Peter Bunyard explains
what went wrong at Three Mile Island
Three Mile Island was a PWR (Pressurized Water Reactor) accident that happened 28 March 1979 with the reactor operating a nearly full power. A pump to the steam generators stopped working and the backup pump failed also. A series of blunders included an essential signal lamp being hid by a maintenance tag, and various valves stuck open leaking coolant from the reactor core. Hot uranium fuel was exposed, over-heated and crumbled, releasing explosive hydrogen gas and radioactive fission products. Luckily the ensuing explosion did not burst the concrete containment. The only radioactive substances to escape into the environment were some 17 curies of radio-iodine and 13 million curies of inert gases such as argon and krypton.
The initial concern of the scientists and technicians was to
vent molten pieces of the core from bursting the reactor pressure-vessel and destroying the containment. By November 1979, the base of the containment was flooded to a depth of 6 feet, and highly radioactive water was still leaking in at a rate of 1,000 gallons a day, threatening vital equipment.
In June 1980 the United States Nuclear Regulatory Commission decided that krypton gas still trapped in the building should be vented into the atmosphere. The decision led to vehement protests from the population in the surrounding area, but the NRC justified it on the grounds that even greater risks would arise unless their staff were able to gain access.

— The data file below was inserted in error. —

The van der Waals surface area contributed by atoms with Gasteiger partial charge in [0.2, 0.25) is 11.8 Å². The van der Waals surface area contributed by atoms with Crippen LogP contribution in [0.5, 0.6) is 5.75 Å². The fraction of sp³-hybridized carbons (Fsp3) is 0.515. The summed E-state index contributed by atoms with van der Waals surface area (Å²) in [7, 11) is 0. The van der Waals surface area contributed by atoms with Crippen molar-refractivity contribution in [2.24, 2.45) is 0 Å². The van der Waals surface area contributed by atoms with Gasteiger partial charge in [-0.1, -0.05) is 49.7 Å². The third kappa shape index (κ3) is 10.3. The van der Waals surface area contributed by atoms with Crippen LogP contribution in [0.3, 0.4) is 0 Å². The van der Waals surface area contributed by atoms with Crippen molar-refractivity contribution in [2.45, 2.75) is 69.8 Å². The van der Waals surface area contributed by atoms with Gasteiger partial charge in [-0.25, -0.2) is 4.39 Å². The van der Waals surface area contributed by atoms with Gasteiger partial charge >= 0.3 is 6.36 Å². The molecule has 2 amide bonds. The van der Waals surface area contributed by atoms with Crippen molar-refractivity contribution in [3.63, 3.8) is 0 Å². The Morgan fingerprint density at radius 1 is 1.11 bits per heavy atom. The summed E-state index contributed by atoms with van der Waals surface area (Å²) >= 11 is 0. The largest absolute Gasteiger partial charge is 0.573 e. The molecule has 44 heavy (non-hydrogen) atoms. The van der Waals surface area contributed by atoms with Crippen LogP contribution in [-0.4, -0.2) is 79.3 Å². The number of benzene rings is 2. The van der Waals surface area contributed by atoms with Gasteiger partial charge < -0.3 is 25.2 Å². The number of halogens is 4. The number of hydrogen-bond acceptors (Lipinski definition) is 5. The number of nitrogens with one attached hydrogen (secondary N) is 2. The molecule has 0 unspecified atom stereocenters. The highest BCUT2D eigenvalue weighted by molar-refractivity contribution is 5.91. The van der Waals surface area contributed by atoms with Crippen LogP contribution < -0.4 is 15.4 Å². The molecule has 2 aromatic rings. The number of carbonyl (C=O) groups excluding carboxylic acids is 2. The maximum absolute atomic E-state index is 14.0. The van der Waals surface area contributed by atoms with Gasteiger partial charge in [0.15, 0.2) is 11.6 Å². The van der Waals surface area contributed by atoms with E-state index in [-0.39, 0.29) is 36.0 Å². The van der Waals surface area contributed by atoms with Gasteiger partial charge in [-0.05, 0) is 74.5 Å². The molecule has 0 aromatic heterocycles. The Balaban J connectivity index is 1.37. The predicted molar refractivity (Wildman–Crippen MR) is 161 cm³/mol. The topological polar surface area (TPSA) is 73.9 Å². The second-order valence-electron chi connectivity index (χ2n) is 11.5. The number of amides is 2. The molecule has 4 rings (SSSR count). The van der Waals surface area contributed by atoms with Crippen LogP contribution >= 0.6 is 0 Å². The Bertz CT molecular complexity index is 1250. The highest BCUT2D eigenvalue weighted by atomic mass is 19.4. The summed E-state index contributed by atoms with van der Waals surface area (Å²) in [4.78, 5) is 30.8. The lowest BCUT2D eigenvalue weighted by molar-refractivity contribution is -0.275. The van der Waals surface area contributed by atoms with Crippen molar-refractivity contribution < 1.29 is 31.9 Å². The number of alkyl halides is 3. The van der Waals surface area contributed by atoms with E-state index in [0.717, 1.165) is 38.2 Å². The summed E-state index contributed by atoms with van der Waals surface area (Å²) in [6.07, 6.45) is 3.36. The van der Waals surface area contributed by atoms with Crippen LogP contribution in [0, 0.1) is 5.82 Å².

A month later they began to release the krypton through a tall chimney - some 2,000 people opted to leave the area while the operation was in progress - and on 23 July two engineers clad in protective clothing and using special respirators briefly entered the containment building.
In the following months, experts charged with the task of cleaning up the site gradually began to realize the full magnitude of the challenge that faced them. In August 1979, they believed they would have the reactor back in business by the middle of 1983. The cost of the entire job was estimated to be $400 million.
In December 1980, however, they announced that the clean up could not be completed before mid-1985 and that it would cost at least $1,000 million. The task of removing the highly radioactive debris proved exceedingly difficult and was still only one-fifth completed by the end of 1986, and new problems are still emerging... with 2,500 workers, payroll alone was running $40 million per year... and the estimated number of man hours required to complete the job has since been revised upwards by a factor of six.
By the end of 1987, $700 million had already been spent.
Side note: the Browns Ferry Reactor accident in Alabama was caused by a fire in a cable channel started by workmen searching for air leaks with a candle. It destroyed the control systems of two twin reactors and could have led to a common mode failure. The Three Mile Island accident also involved common mode failure.